A trade deal was agreed but negotiations won’t stop there
Although both sides have come to some agreement on trade, Brexit isn’t quite over just yet as we look towards the new year.
While there is an agreement for zero tariffs on trade of goods, just be reminded that there is no agreement whatsoever on services – and that includes financial services.
As things stand, the Commons will vote on the Brexit deal on 30 December with the EU set to also ratify the deal some time in early January (presumably next week).
All that is a formality but thereafter, we are likely to see further negotiations to try and broker a deal on financial services. That said, expectations are low for anything substantial.
What does this all mean?
The market isn’t likely to care all too much from hereon about how negotiations will play out on financial services – at least not as engrossed as they have been with trade, considering that the expectations now are set to a bare minimum.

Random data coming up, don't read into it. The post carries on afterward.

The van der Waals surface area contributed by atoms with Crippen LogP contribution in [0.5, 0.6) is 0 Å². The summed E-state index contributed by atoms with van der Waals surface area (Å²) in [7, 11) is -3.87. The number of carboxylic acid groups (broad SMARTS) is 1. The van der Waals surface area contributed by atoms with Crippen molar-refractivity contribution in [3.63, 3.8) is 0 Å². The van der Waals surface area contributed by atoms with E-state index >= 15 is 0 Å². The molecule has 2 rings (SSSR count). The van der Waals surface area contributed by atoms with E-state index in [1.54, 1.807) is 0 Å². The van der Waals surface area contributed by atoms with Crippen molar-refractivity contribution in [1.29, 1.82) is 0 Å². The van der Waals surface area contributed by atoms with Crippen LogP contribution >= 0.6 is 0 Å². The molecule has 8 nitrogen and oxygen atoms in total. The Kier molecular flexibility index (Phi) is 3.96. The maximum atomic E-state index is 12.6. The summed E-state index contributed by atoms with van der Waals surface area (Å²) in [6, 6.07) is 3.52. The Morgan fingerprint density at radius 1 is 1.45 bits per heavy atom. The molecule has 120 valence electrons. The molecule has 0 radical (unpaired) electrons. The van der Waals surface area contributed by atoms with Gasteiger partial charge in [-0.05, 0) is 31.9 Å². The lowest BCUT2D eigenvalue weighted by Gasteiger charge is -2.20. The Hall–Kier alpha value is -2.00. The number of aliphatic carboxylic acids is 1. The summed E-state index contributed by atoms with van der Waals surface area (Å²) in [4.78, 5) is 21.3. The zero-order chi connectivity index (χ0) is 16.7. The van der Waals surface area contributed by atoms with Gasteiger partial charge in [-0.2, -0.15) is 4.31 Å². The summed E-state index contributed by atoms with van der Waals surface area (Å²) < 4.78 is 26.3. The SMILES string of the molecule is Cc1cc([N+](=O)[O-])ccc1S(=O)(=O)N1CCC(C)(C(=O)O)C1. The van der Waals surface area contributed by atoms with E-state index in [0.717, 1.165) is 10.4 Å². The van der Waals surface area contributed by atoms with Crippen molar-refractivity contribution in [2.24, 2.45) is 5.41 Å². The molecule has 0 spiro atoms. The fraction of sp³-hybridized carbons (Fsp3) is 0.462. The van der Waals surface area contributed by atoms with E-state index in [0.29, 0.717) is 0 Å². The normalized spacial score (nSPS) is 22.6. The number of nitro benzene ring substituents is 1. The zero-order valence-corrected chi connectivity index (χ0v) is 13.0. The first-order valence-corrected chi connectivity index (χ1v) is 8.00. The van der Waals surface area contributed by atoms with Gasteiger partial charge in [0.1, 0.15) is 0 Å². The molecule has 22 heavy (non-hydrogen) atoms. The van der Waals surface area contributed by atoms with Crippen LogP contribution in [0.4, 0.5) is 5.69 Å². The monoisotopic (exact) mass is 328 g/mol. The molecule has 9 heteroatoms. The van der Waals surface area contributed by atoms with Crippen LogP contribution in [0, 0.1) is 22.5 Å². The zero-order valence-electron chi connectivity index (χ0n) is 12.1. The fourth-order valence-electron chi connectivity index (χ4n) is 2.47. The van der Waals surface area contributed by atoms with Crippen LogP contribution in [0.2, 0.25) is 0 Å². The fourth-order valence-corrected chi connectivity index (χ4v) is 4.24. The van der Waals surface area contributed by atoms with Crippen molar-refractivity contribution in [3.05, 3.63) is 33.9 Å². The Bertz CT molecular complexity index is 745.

As mentioned last week, this trade deal while on paper sounds great, isn’t going to be the saviour of the UK economy. This just means that things aren’t that much worse, with the fact that both sides managed to avoid a no-deal outcome.
As for the pound, the reaction so far has been a bit telling. The inability for cable to crack the December high of 1.3624 previously could be a sign of things to come for the pound, especially once investors have more time to digest everything else.
This Brexit deal is lacking in more ways than one and it will reflect poorly on UK economic prospects moving forward, adding more reason for the BOE to ease policy further.
The lack of any near-term reprieve (although market conditions are still thin) could be building towards a ‘buy the rumour, sell the fact’ play but it could also be alluding to more subdued prospects for the pound next year.
If anything, I would expect this kind of sentiment i.e. downside for the pound to be better reflected in EUR/GBP, GBP/AUD and GBP/NZD perhaps.
So yes, we’ve gotten over trade negotiations but there will be more to follow on financial services surely next year. That said, the market isn’t likely to care all too much as this is the sort of “base case” scenario since 2-3 years ago.
Meanwhile, the pound may have scope to push higher against the dollar but could find itself in troubled waters against other major currencies considering how little this Brexit deal really does for the UK economy as a whole over the next few years.